Like most new consoles, both next-gen systems have only a small number of games available so far — and virtually nothing has released since the launch itself. Does this trend concern you, or is a shiny new system enough to stem the tide until the games follow?

LadyCroft3: The small number of games at launch never concerned me. I currently have 5 hardcopy games and maybe 3-5 downloaded games at the moment for the PS4, but I kept my PS3 which is still getting new content so I’m ok with waiting a bit for the major titles.

simpleek: I don’t really care either way, but I don’t really see the point in getting a new console when there are so few games out for it right now. If I can save my money a little longer and all the games I want is available for the current gen, I’m sticking with that.

Murf: I’ve only purchased two consoles near the time of their release: the Dreamcast and the original Xbox. Both had truly amazing, system-selling titles to backup my purchase. Neither of the recent launches had anything on any level similar to those, so it made the choice of waiting for more a really easy one.

The more alarming trend to me, however, is the lack of backward compatibile or forward-minded design. Part of the beauty of being a PC gamer is that I am not bound by hardware when it comes to certain pieces of software (particularly older games). While there are some cases, Steam and GOG have made it a lot easier to play older games on newer systems, without having to worry about re-buying games again or setting up an older system to play them. I wish consoles would think about that more, especially as we move more and more toward getting all of our games online.

Chris: I’m with Murf on backwards compatibility. I’m not some entitled gamer who expects the PS4 to play every Playstation game ever made. But considering the abysmal track record of the Xbox 360 and the PS3 in the last generation and their inability to survive even a few years, I don’t think it’s unreasonable to ask that I get one generation of backwards support. I sure as hell won’t be paying full price just to download old-gen games that I already own — putting them onto my current-gen system isn’t worth it.

Shaun: Seriously though. Where is the backwards compatibility? In what must be a painfully easy addition to program, and yet it seems to be an antiquated feature that has been almost completely phased out. The problem I have with it is, like Chris said, I know it comes from a place of greed – these companies want you to shell out the cash for them, and if you do it online, they don’t have to worry about losing money through used game sales. The problem? I, and a lot of other people I know, would be much more willing to make the jump to next gen if we had that former library of games. Without it, the purchase becomes much harder, for various reasons. No longer can I just sell my last gen console to pay for the new one, and I have to figure out something logistical for keeping my 360 handy even though I have a shiny new console. These issues, along with no compelling first party software, have made it difficult for me to make the leap. There’s just no incentive for me dropping the cash on these guys yet. Or possibly at all.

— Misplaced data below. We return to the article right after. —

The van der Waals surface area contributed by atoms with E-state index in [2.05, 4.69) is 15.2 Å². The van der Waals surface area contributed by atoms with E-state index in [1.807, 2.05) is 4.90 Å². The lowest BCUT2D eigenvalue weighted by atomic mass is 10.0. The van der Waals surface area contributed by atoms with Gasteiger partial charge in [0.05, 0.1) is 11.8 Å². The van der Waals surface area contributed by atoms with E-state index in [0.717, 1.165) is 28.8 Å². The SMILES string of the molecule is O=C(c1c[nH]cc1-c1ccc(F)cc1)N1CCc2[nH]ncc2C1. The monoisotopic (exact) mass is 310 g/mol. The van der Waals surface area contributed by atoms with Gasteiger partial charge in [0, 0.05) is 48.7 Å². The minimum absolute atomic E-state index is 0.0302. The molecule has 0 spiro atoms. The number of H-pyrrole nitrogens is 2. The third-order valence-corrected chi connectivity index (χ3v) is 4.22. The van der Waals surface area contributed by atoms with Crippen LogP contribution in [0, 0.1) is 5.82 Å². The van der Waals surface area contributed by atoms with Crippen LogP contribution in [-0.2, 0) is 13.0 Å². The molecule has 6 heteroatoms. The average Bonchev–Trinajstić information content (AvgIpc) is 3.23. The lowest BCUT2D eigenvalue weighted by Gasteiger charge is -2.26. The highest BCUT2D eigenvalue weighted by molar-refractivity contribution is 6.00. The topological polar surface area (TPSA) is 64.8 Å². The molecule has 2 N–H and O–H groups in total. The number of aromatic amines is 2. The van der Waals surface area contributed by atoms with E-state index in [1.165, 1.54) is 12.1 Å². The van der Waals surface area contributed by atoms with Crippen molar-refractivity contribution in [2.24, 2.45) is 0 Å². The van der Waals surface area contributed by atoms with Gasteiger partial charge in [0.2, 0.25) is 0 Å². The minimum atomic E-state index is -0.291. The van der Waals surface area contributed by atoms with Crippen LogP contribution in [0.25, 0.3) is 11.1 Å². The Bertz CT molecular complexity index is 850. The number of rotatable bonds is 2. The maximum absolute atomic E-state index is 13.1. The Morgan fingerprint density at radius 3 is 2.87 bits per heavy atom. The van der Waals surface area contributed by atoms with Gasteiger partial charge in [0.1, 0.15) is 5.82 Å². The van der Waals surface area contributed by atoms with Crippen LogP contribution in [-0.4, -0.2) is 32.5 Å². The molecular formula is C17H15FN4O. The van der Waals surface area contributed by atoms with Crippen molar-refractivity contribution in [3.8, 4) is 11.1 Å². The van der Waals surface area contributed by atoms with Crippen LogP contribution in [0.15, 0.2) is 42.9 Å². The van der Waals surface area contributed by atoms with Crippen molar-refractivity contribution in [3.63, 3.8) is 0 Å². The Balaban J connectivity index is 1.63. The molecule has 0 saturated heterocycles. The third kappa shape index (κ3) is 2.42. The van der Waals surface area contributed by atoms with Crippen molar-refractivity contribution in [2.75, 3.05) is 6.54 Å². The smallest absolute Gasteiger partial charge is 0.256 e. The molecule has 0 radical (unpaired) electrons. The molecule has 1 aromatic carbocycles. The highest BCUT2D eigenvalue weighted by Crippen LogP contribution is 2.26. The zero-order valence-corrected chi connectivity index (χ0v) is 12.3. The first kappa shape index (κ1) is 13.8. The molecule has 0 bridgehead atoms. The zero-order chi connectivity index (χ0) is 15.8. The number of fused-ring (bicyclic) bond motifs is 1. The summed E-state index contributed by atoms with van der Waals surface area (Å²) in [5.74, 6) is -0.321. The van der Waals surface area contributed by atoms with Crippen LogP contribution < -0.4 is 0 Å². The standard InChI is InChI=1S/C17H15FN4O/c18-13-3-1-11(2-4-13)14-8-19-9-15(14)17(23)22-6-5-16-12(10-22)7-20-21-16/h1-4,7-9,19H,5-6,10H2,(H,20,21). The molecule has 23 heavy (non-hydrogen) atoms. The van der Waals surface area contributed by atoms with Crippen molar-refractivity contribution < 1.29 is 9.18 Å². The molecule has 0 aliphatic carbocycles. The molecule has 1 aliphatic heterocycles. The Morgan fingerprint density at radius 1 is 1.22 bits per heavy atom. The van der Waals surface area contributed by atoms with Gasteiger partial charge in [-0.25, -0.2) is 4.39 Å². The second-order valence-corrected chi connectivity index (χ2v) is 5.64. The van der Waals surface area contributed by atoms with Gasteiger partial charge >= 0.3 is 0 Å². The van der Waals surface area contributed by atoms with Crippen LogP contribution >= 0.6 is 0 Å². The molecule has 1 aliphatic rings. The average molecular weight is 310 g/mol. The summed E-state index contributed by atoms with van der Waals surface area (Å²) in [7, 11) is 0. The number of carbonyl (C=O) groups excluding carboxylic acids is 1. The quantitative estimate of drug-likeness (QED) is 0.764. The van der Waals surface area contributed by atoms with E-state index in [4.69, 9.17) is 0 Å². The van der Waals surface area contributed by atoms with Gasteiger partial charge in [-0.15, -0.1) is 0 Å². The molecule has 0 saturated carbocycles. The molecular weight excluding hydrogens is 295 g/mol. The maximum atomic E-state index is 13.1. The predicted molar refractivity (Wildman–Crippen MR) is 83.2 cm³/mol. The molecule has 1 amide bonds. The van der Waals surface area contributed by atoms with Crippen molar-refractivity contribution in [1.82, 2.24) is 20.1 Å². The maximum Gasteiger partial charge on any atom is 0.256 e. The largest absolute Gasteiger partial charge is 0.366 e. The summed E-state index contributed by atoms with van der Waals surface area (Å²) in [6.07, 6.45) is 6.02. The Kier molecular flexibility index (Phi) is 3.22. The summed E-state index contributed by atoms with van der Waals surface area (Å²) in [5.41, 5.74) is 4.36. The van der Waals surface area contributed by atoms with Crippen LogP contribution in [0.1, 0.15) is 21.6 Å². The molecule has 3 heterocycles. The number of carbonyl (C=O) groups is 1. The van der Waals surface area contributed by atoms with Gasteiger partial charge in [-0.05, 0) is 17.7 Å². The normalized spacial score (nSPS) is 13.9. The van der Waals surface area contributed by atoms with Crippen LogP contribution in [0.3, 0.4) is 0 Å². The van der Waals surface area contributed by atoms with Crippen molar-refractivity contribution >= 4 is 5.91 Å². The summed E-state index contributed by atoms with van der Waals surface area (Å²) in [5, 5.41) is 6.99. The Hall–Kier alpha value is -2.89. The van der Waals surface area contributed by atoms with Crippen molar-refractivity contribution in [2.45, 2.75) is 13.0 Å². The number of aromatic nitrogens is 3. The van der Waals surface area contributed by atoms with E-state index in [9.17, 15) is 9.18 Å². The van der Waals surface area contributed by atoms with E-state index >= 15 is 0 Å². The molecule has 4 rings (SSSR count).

Crystal: The inclusion of other media entertainment such as Netflix have obviously made these consoles more attractive as far as the ability to actually “use” them on release. I can’t remember the release lineup for consoles like the PS2 or the original Xbox, but it would be absolutely ridiculous to release those systems without any hyped games to sell. Now, it’s less likely to transform consoles into dust collectors because of the included media, but I’m a gamer… I want games. Perhaps I’ve just grown up, but it sounds way more sensible to hold off on a new generation purchase until the games I want begin to come out.

Cary: Having just a few games for sale at a console’s launch seems to be the thing to do, unfortunately. I mean, I don’t recall any games that made me immediately die for a PS3 or and Xbox 360. This time round, the non-emphasis on games (Microsoft is more the culprit there than Sony), is pretty sad for gamers. Like Crystal said, and possibly Patrick Henry, give me games or give me nothing. Or wait…was it death? Maybe liberty too? Either way.

Crystal: Games AND Liberty! *poses*

Pixel Bubble: I’ve come to realize that launch lineups almost universally suck, and the few games that are available are not worth the $300+ to me. I’ll wait for a price drop, or hell, even the end of the generation. I’m currently loving my shiny new PS3 and the crap-ton of critically acclaimed games that I got on the cheap.

The forgotten stepchild in the race is the Nintendo Wii U, released almost a year earlier. What do you think of Nintendo’s positioning in the console market — good or bad?

Chris: I’ve seen quite a few folks on the internet posting about the demise of Nintendo because of the Wii U’s struggles, and I can’t help but laugh every time. Why are we surprised by any of this? The Wii U is going to have great first-person games, limited third-party support, and the end result will be a moderately successful console with a handful of titles that are spectacular and move systems. Where have we heard this before? Oh, right — every Nintendo console since the SNES. (Seriously, think back on the N64/Gamecube/Wii. It’s the same pattern.) So Ninty isn’t going anywhere, especially while they continue to have a stranglehold on the handheld market. And as long as that means I keep getting Mario and Zelda games, I’m content with that.